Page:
The Picopresso is directly a result of the innovation kickstarted by the Minipresso in 2014, which, for its time, was the first-ever portable espresso maker to use a single hand-powered piston. Over the years, Wacaco’s worked hard at making that brewing/pumping system smaller without sacrificing taste, durability, and consistency. Wacaco claims that the newly engineered pumping system of the Picopresso is more reliable and capable than ever, giving you the possibility to extract professional-grade espressos quite literally in the power of your hand.

Wacaco Picopresso Portable Espresso Coffee Maker

Wacaco Picopresso Portable Espresso Coffee Maker

Even for its small size, the Picopresso is durably built, with a rugged design that travels incredibly well. The Picopresso comes with its own travel case and everything you need to brew barista-grade espresso and even clean up after. Priced at $99 (available for pre-order on Wacaco’s website), it’s an incredibly affordable purchase for anyone who’s passionate about their coffee… plus its 2-year international warranty should really sweeten the deal.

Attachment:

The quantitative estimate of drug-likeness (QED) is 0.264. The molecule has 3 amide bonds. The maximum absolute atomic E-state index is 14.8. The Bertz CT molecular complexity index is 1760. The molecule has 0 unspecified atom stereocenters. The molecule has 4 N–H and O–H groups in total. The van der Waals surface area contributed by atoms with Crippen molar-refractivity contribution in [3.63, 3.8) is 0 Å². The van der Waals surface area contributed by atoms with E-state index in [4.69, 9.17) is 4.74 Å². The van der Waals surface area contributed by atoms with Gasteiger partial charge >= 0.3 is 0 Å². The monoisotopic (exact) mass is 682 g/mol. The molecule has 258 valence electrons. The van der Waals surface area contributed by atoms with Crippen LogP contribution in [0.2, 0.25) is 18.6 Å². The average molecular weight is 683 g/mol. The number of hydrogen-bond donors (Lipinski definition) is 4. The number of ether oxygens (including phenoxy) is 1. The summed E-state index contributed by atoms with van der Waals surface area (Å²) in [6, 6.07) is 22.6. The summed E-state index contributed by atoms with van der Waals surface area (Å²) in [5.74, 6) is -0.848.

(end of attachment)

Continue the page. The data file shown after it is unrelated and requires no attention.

Designer: Wacaco

Click Here to Pre-Order: $99

Wacaco Picopresso Portable Espresso Coffee Maker

Wacaco Picopresso Portable Espresso Coffee Maker

Wacaco Picopresso Portable Espresso Coffee Maker

The world’s tiniest functioning Game Boy Advance SP is the size of a stack of Post-Its, and it’s transparent too!

In its closed format, the FunKey S is about as small as a Tile tracker, or better still a Game Boy cartridge. Designed to emulate the Game Boy experience, the FunKey S comes pre-loaded with a whole bunch of favorite titles for endless hours of retro-entertainment. It’s tiny enough to fit on your keychain, lightweight enough to be carried everywhere, and satisfyingly just like the real deal, except smaller. Oh, and it comes in a transparent color-way too, taking you back to those good-old-days!

Click Here to Buy Now

Built right into the FunKey S are emulators of dozens of your favorite retro consoles, including the NES, SNES, Game Boy, Game Boy Color, Game Boy Advance, Sega Master System, Sega Genesis (Megadrive), Sega Game Gear, Playstation 1, Atari Lynx, WonderSwan, and the Neo Geo Pocket. It’s just a testament to how far we’ve come, considering everything fits within a device that’s no larger than a Graham Cracker. The mini-console comes with an ARM chip, has an SD card slot that doesn’t just run but saves games too, and a MicroUSB for side-loading your own games to play.